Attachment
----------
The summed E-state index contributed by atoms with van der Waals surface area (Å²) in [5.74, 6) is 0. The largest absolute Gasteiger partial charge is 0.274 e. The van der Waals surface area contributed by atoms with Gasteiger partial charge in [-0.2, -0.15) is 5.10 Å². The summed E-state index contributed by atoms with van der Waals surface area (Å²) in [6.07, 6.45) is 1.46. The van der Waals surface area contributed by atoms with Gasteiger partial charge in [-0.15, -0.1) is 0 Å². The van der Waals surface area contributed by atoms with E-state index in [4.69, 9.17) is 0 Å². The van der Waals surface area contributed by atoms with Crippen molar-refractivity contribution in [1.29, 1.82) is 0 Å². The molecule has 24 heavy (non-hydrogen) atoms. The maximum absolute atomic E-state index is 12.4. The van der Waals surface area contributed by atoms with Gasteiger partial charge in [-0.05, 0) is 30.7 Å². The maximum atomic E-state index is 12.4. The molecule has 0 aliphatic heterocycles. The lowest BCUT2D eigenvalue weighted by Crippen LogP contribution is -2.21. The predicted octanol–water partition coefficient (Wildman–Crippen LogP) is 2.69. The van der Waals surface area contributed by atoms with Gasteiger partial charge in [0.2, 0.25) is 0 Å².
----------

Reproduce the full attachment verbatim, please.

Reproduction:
The summed E-state index contributed by atoms with van der Waals surface area (Å²) in [5.74, 6) is 0. The largest absolute Gasteiger partial charge is 0.274 e. The van der Waals surface area contributed by atoms with Gasteiger partial charge in [-0.2, -0.15) is 5.10 Å². The summed E-state index contributed by atoms with van der Waals surface area (Å²) in [6.07, 6.45) is 1.46. The van der Waals surface area contributed by atoms with Gasteiger partial charge in [-0.15, -0.1) is 0 Å². The van der Waals surface area contributed by atoms with E-state index in [4.69, 9.17) is 0 Å². The van der Waals surface area contributed by atoms with Crippen molar-refractivity contribution in [1.29, 1.82) is 0 Å². The molecule has 24 heavy (non-hydrogen) atoms. The maximum absolute atomic E-state index is 12.4. The van der Waals surface area contributed by atoms with Gasteiger partial charge in [-0.05, 0) is 30.7 Å². The maximum atomic E-state index is 12.4. The molecule has 0 aliphatic heterocycles. The lowest BCUT2D eigenvalue weighted by Crippen LogP contribution is -2.21. The predicted octanol–water partition coefficient (Wildman–Crippen LogP) is 2.69. The van der Waals surface area contributed by atoms with Gasteiger partial charge in [0.2, 0.25) is 0 Å².